Legislation that would allow electronic speed-display signs on busy roads will be discussed in a Baltimore County Council work session on Tuesday.
Bill 41-17, introduced by Councilman David Marks, allows for two speed warning displays per County Council district every year, to be funded from revenue from the county’s speed camera program. The displays would flash the speed of traffic to motorists. Because the signs are solar-powered, Marks said, there would be minimal maintenance costs.
The signs only tell motorists the speed they are traveling; they do not issue tickets.
“Signs like these are located in many other jurisdictions, including Baltimore City, but the present administration has not authorized them to be erected in Baltimore County,” Marks said in a statement. “Routes such as Regester Avenue and Stevenson Lane would be ideal candidates for this program.”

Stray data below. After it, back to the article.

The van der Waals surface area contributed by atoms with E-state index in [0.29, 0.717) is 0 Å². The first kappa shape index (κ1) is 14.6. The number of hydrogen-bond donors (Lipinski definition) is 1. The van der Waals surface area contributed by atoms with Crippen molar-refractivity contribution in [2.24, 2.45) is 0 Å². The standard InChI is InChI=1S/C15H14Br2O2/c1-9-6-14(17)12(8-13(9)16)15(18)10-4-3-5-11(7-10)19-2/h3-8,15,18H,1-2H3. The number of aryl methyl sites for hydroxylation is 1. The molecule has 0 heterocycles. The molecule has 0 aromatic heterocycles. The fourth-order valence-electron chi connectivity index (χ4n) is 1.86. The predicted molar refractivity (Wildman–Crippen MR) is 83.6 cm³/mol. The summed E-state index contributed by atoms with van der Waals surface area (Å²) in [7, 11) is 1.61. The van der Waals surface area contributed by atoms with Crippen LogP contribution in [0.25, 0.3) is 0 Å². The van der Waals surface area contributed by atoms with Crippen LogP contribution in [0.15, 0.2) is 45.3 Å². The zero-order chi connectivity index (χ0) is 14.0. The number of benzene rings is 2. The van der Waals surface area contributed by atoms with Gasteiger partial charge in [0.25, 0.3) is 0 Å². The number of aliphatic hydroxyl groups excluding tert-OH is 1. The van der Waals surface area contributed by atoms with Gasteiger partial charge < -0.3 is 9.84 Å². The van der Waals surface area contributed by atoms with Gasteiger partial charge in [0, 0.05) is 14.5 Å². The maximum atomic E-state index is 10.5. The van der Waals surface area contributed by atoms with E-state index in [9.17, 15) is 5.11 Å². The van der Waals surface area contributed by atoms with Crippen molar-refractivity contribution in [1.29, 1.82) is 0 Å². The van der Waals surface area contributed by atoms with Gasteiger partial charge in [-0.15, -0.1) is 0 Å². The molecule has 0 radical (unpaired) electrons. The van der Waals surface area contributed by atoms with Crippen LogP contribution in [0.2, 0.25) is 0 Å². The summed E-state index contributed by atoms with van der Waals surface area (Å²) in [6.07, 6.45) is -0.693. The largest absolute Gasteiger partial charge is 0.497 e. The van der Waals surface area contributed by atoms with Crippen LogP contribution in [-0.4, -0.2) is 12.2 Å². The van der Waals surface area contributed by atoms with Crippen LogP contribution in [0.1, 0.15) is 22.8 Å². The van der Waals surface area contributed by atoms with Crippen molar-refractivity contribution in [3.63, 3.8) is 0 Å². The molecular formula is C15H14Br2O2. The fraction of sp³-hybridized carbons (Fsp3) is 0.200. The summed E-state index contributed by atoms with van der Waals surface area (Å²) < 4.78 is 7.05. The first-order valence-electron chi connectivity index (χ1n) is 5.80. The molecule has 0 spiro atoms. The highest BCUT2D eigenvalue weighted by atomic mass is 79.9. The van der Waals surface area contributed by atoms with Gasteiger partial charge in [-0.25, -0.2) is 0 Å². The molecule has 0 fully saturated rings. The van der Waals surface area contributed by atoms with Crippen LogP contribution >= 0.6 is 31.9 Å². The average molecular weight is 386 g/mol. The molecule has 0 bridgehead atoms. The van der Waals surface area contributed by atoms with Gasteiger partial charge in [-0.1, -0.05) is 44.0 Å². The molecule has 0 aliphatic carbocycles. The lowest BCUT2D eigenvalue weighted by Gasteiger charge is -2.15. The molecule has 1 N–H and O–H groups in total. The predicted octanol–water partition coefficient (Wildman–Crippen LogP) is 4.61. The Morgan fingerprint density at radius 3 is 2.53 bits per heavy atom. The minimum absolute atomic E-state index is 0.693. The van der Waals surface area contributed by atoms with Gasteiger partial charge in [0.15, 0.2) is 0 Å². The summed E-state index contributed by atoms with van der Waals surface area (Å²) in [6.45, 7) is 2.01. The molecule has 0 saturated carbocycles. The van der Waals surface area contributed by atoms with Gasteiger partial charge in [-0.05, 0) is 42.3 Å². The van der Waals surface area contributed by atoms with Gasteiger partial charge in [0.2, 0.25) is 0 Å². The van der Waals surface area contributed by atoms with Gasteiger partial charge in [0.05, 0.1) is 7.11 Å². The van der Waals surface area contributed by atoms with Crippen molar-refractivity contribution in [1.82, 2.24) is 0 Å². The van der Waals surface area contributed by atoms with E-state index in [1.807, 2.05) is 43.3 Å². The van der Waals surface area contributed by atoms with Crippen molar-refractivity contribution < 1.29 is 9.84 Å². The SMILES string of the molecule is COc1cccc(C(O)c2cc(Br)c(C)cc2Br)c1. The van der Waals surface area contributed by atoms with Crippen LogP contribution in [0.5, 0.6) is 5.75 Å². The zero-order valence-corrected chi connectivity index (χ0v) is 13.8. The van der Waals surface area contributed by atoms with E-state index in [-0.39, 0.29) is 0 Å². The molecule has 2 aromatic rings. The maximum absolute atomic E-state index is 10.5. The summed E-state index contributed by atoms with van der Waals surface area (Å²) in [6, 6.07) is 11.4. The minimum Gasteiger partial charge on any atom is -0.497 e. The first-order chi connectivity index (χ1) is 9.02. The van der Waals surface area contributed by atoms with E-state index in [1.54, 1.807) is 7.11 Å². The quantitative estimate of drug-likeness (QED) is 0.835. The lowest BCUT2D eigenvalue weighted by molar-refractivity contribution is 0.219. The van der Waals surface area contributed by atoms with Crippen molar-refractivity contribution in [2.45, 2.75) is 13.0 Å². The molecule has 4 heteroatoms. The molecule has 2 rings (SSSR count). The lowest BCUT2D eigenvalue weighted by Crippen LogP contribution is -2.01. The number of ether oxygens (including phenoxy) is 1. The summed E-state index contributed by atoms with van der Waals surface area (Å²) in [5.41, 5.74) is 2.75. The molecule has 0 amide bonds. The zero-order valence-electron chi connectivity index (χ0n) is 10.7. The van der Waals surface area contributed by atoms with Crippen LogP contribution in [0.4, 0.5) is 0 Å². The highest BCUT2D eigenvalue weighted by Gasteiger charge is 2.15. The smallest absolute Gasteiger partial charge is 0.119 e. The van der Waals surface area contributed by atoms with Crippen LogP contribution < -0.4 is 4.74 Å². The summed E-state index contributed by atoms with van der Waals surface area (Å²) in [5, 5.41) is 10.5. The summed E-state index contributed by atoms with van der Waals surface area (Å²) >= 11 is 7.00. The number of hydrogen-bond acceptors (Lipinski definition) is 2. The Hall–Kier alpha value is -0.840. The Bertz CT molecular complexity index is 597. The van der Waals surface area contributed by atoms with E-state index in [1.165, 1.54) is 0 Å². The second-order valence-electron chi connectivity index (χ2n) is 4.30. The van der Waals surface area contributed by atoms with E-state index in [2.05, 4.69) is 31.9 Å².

County regulations do not allow speed bumps on heavily traveled roads.
A spokeswoman for County Executive Kevin Kamenetz said the administration does not yet have a position on the legislation.
“Our Police Department and Bureau of Traffic Engineering are currently reviewing the bill for its operational and fiscal impacts in light of the fact that these devices are already deployed on County roads,” she said.
This legislation will be discussed at the work session on Tuesday, June 27, 2017 at 2 p.m. in the County Council chambers. The public is welcome to testify.